Alcoa Inc posted a narrower fourth-quarter loss on Monday as aluminum prices inched up, but the result fell short of expectations and its shares dropped more than 6 percent in after-hours trade.
The top-line numbers are significantly better than expected, but the bottom-line numbers are worse than expected, said Stephen Massocca, managing director of Wedbush Morgan in San Francisco.
The headline number is a little bit disappointing, but as you dig in a little bit deeper it looks as though there is some improvements. It looks like the company is on track to meet many of their (financial) objectives, said Brian Hicks, co-manager of US Global Investors global resources fund.
Alcoa said the net loss was $277 million, or 28 cents per share, compared with a loss of $1.19 billion, or $1.49 per share, in the fourth quarter of 2008.
Excluding charges of 28 cents a share for restructuring, special items and discrete tax items, Alcoa earned 1 cent a share on an operating basis, short of the 6 cents a share expected, on average, by analysts. according to Thomson Reuters I/B/E/S.
Revenue fell to $5.43 billion from $5.68 billion but was 18 percent higher than the third quarter, the Pittsburgh-based company said. Wall Street expected revenue of $4.86 billion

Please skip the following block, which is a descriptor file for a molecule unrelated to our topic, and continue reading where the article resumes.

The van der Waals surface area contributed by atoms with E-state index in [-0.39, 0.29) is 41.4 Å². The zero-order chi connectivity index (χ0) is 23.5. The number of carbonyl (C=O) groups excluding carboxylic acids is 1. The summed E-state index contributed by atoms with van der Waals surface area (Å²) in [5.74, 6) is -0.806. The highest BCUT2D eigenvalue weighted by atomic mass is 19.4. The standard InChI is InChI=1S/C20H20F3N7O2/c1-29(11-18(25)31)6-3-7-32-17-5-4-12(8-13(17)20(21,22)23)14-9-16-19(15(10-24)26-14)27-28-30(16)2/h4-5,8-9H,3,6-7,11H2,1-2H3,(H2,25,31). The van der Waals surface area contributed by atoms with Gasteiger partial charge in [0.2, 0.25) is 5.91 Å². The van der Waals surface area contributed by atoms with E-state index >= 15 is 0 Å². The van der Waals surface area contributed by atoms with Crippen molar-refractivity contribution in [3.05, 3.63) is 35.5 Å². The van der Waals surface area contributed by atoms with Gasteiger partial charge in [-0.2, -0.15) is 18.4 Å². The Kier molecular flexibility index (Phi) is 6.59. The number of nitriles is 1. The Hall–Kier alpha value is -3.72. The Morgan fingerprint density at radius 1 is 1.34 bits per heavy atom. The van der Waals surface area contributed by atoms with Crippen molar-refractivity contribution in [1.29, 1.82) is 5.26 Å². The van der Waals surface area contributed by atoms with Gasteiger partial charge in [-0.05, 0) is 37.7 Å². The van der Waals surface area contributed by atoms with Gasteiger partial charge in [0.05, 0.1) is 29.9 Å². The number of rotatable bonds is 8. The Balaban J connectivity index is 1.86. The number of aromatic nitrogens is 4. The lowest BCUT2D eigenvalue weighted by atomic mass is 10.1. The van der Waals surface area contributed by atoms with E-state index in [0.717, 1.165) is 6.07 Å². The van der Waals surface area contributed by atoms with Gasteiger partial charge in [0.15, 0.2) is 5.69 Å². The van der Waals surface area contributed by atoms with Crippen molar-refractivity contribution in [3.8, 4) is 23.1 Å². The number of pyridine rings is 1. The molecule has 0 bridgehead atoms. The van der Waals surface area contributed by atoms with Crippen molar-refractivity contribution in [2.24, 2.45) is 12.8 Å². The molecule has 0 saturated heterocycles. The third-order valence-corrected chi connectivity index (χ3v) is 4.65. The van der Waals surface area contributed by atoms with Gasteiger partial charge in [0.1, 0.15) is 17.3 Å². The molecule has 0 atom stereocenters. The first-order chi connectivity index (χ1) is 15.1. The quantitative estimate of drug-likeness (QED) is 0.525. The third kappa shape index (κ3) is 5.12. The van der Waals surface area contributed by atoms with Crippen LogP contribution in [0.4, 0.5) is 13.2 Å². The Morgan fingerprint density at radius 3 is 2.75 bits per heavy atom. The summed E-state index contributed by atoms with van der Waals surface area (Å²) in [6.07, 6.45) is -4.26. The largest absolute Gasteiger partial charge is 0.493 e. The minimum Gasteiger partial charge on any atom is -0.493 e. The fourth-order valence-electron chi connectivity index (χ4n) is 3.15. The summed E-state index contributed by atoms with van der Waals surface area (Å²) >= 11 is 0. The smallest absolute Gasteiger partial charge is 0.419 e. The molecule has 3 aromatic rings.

This was a tough year for the aluminum industry -- a price crash, demand destruction, and credit crunch, said President and Chief Executive Klaus Kleinfeld.
We reshaped our cost structure and portfolio for profitable growth. And, we built the cash reserves to weather current economic uncertainties and invest in opportunities for future.
Alcoa said all its markets except aerospace, commercial building and construction, and industrial gas turbines improved from the previous quarter.
The loss followed a narrow profit in the third quarter, which had been preceded by three consecutive quarterly losses for the aluminum company, traditionally the first Dow component to report each quarter.
Aluminum, used in automobile and plane manufacturing, and for kitchen wrap and beverage cans, reached a peak of $3,380 per tonne in July 2008. But it slumped 35 percent later as the global economy went into recession and has only slowly risen. On Monday the metal was selling in London at around $2,330.
Analysts have said a weak dollar and excess warehouse aluminum inventories, as well as tepid demand in some sectors, might limit the metal's rally this year.
The company's shares dipped 6.7 percent to $16.28 in after-market trade after closing on the New York Stock Exchange at $17.45.
(Reporting by Steve James; Editing by Steve Orlofsky)